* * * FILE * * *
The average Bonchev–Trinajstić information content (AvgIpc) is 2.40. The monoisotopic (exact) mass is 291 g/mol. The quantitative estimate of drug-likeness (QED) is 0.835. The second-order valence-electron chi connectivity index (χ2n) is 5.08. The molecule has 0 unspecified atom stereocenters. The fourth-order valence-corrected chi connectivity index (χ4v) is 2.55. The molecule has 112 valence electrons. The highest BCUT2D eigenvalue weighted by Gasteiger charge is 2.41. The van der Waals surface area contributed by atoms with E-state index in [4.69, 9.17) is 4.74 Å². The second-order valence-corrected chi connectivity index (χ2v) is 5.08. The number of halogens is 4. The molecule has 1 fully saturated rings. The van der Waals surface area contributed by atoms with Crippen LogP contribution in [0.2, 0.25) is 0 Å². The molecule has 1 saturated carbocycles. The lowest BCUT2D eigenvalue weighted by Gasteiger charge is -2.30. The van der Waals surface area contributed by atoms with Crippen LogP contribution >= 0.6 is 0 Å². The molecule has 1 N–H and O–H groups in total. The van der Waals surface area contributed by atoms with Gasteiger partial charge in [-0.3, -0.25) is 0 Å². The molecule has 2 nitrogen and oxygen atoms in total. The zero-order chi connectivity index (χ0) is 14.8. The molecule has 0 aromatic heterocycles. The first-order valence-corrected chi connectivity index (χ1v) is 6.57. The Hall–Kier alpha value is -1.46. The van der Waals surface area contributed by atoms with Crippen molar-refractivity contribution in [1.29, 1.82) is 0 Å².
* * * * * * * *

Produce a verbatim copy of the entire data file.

The average Bonchev–Trinajstić information content (AvgIpc) is 2.40. The monoisotopic (exact) mass is 291 g/mol. The quantitative estimate of drug-likeness (QED) is 0.835. The second-order valence-electron chi connectivity index (χ2n) is 5.08. The molecule has 0 unspecified atom stereocenters. The fourth-order valence-corrected chi connectivity index (χ4v) is 2.55. The molecule has 112 valence electrons. The highest BCUT2D eigenvalue weighted by Gasteiger charge is 2.41. The van der Waals surface area contributed by atoms with E-state index in [4.69, 9.17) is 4.74 Å². The second-order valence-corrected chi connectivity index (χ2v) is 5.08. The number of halogens is 4. The molecule has 1 fully saturated rings. The van der Waals surface area contributed by atoms with Crippen LogP contribution in [0.2, 0.25) is 0 Å². The molecule has 1 saturated carbocycles. The lowest BCUT2D eigenvalue weighted by Gasteiger charge is -2.30. The van der Waals surface area contributed by atoms with Crippen LogP contribution >= 0.6 is 0 Å². The molecule has 1 N–H and O–H groups in total. The van der Waals surface area contributed by atoms with Gasteiger partial charge in [-0.3, -0.25) is 0 Å². The molecule has 2 nitrogen and oxygen atoms in total. The zero-order chi connectivity index (χ0) is 14.8. The molecule has 0 aromatic heterocycles. The first-order valence-corrected chi connectivity index (χ1v) is 6.57. The Hall–Kier alpha value is -1.46. The van der Waals surface area contributed by atoms with Crippen molar-refractivity contribution in [1.29, 1.82) is 0 Å².